Steve Chapman

A 2008 report funded by the Justice Department found the original Megan's Law in New Jersey to be a non-event. The policy, researchers documented, "showed no demonstrable effect in reducing sexual re-offenses" and "has no effect on reducing the number of victims involved in sexual offenses." The zero effect had a cost above zero -- nearly $4 million annually for the 15 counties included in the study.

A more comprehensive study was undertaken by Amanda Agan, a doctoral candidate in economics at the University of Chicago, and published recently in the Journal of Law and Economics. Analyzing data from across the country, she detected no tangible gains from this approach.

"Rates of sex offense do not decline after the introduction of a registry or public access to a registry via the Internet, nor do sex offenders appear to recidivate less when released into states with registries," she writes. Evidence from Washington, D.C. shows no connection between the number of sex offenders on a block and the rate of sex crimes.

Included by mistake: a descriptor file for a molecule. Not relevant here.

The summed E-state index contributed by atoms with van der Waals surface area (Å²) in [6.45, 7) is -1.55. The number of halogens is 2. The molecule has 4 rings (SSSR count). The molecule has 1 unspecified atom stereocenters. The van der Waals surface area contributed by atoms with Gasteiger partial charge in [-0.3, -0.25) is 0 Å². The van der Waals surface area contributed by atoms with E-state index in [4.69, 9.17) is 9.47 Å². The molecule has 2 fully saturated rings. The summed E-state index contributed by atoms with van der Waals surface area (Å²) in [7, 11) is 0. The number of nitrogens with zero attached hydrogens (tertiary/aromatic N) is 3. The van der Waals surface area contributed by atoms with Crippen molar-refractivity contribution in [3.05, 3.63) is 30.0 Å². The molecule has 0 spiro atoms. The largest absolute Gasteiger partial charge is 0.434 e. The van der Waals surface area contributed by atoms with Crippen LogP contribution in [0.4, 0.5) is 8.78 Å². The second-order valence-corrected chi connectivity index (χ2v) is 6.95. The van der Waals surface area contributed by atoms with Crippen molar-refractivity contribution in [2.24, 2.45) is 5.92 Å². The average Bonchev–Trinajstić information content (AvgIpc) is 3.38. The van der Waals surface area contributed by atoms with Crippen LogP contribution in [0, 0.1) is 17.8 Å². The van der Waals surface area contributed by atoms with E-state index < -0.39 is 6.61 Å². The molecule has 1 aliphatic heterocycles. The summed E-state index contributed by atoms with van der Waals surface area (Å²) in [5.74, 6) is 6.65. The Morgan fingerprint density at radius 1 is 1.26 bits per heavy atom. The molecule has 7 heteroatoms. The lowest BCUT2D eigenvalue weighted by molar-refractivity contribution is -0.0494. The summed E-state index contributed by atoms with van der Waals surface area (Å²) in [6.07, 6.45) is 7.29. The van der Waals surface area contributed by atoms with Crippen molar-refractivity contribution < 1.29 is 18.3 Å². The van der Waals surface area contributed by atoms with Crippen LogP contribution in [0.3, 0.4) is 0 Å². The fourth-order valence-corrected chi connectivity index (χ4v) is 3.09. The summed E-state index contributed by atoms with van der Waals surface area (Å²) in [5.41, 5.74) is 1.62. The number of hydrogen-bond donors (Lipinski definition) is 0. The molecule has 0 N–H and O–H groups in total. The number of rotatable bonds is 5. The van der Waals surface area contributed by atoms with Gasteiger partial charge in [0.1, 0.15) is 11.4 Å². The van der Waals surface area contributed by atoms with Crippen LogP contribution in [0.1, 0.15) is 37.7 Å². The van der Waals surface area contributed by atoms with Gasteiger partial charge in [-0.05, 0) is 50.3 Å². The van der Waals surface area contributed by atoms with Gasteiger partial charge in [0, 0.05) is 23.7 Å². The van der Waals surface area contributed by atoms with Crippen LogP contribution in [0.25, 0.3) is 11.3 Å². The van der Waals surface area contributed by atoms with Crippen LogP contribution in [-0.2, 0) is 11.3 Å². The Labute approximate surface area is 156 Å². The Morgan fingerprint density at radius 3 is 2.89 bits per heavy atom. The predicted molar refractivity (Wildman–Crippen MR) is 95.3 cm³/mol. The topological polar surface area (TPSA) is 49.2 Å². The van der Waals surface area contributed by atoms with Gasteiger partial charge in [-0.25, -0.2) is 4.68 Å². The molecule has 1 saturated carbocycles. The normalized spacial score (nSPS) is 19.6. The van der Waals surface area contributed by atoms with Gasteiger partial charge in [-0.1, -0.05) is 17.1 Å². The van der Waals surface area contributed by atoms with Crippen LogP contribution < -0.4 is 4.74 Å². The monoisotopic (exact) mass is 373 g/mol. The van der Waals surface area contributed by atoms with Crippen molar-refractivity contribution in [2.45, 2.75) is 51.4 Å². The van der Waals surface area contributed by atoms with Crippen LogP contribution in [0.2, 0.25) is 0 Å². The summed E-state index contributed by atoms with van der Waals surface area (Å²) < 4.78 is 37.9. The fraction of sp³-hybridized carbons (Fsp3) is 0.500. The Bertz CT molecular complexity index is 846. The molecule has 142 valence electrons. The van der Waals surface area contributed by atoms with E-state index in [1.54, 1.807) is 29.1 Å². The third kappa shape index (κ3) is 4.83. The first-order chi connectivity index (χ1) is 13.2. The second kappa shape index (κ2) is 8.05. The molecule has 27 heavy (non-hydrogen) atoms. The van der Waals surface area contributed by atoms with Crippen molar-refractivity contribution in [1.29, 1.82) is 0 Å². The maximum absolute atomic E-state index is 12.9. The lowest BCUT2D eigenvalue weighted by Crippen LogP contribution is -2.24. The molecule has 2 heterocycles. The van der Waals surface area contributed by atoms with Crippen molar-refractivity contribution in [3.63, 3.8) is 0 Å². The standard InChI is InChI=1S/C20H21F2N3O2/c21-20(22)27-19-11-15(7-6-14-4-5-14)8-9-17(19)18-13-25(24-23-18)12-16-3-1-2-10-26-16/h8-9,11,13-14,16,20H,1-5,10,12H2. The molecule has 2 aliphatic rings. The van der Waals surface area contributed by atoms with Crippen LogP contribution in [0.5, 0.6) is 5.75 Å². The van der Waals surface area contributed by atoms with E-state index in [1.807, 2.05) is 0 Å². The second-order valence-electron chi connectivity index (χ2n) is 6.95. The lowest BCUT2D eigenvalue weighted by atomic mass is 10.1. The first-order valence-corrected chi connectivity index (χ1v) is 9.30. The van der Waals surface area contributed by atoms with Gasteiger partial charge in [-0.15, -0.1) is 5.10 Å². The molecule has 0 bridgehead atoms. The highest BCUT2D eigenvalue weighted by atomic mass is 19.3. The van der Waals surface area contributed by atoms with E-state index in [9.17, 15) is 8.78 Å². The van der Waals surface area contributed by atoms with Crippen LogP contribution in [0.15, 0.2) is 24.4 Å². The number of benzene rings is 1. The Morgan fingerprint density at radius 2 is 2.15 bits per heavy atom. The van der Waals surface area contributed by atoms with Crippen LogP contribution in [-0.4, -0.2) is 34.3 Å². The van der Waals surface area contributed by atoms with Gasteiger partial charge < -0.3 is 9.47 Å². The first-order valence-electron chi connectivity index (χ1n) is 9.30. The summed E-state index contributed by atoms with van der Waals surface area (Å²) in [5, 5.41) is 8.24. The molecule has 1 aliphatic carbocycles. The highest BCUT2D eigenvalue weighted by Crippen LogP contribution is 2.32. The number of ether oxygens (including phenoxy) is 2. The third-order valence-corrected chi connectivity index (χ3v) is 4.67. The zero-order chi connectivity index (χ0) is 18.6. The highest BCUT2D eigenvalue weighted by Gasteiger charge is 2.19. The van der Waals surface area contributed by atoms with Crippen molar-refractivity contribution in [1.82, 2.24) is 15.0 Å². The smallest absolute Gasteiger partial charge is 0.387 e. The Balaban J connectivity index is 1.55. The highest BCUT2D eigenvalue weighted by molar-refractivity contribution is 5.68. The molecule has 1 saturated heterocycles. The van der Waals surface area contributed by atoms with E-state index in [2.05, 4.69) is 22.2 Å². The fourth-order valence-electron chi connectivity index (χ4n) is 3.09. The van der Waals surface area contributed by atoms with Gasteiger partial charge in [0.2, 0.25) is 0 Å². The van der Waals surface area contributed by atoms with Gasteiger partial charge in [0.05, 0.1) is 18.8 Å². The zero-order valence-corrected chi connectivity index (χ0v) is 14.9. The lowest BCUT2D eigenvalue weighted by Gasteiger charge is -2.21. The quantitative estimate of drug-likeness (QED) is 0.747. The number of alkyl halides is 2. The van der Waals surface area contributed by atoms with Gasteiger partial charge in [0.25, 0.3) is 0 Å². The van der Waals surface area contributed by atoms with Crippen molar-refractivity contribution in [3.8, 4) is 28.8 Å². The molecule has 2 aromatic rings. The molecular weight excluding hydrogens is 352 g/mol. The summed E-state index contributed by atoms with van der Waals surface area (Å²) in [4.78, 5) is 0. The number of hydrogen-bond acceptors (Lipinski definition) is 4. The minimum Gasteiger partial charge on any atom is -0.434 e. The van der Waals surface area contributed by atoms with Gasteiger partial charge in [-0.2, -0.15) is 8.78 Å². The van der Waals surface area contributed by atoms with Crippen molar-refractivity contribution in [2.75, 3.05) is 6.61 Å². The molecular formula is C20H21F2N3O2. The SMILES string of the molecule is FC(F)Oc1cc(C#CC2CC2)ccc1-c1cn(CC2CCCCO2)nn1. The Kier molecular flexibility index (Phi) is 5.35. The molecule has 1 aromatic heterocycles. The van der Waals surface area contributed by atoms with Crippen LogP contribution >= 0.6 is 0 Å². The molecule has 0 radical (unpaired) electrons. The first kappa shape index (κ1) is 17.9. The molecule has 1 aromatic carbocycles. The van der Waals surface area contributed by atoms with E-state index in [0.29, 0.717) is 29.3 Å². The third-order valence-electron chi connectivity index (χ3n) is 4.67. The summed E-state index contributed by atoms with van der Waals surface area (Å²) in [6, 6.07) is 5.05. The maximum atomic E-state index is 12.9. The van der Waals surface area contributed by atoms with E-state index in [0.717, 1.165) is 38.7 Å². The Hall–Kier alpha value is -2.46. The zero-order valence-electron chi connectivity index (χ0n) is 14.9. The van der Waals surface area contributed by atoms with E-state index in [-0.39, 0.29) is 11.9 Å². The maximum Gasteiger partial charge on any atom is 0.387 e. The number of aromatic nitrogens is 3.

That doesn't mean you and I are crazy to prefer knowing about the pedophile next door. But it suggests the information offers no actual benefit.

After all, most convicted sex offenders do not go on to be arrested for new sex offenses, and more than 90 percent of child victims are assaulted not by strangers but by relatives or other people they know.

Sex offender registries may cause parents to focus on the remote peril while ignoring the more pertinent one. And, as in the examples cited earlier, they can inflict harsh punishment that departs from common sense and does nothing for public safety.

Shielding citizens from vicious predators is unquestionably one of the central functions of any sound government. Megan's Laws were enacted in the sensible pursuit of that goal. What they offer in practice, though, is counterfeit comfort.


Steve Chapman

Steve Chapman is a columnist and editorial writer for the Chicago Tribune.
 

 
©Creators Syndicate